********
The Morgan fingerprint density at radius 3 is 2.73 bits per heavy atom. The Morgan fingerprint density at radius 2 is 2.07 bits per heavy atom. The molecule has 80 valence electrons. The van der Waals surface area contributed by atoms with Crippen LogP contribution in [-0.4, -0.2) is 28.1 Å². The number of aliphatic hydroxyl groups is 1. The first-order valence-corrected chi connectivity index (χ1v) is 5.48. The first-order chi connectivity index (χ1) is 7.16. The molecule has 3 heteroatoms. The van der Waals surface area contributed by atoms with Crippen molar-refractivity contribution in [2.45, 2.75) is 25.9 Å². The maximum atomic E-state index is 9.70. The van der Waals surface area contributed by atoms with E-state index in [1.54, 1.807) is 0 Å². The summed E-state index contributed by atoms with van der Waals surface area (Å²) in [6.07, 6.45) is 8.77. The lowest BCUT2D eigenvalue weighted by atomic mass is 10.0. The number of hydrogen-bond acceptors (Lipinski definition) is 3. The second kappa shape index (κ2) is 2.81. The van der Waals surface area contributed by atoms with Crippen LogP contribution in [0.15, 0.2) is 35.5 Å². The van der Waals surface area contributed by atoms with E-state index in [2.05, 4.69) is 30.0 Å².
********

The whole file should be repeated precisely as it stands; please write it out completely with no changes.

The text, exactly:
The Morgan fingerprint density at radius 3 is 2.73 bits per heavy atom. The Morgan fingerprint density at radius 2 is 2.07 bits per heavy atom. The molecule has 80 valence electrons. The van der Waals surface area contributed by atoms with Crippen LogP contribution in [-0.4, -0.2) is 28.1 Å². The number of aliphatic hydroxyl groups is 1. The first-order valence-corrected chi connectivity index (χ1v) is 5.48. The first-order chi connectivity index (χ1) is 7.16. The molecule has 3 heteroatoms. The van der Waals surface area contributed by atoms with Crippen molar-refractivity contribution in [2.45, 2.75) is 25.9 Å². The maximum atomic E-state index is 9.70. The van der Waals surface area contributed by atoms with E-state index in [1.54, 1.807) is 0 Å². The summed E-state index contributed by atoms with van der Waals surface area (Å²) in [6.07, 6.45) is 8.77. The lowest BCUT2D eigenvalue weighted by atomic mass is 10.0. The number of hydrogen-bond acceptors (Lipinski definition) is 3. The second kappa shape index (κ2) is 2.81. The van der Waals surface area contributed by atoms with Crippen LogP contribution in [0.15, 0.2) is 35.5 Å². The van der Waals surface area contributed by atoms with E-state index in [2.05, 4.69) is 30.0 Å².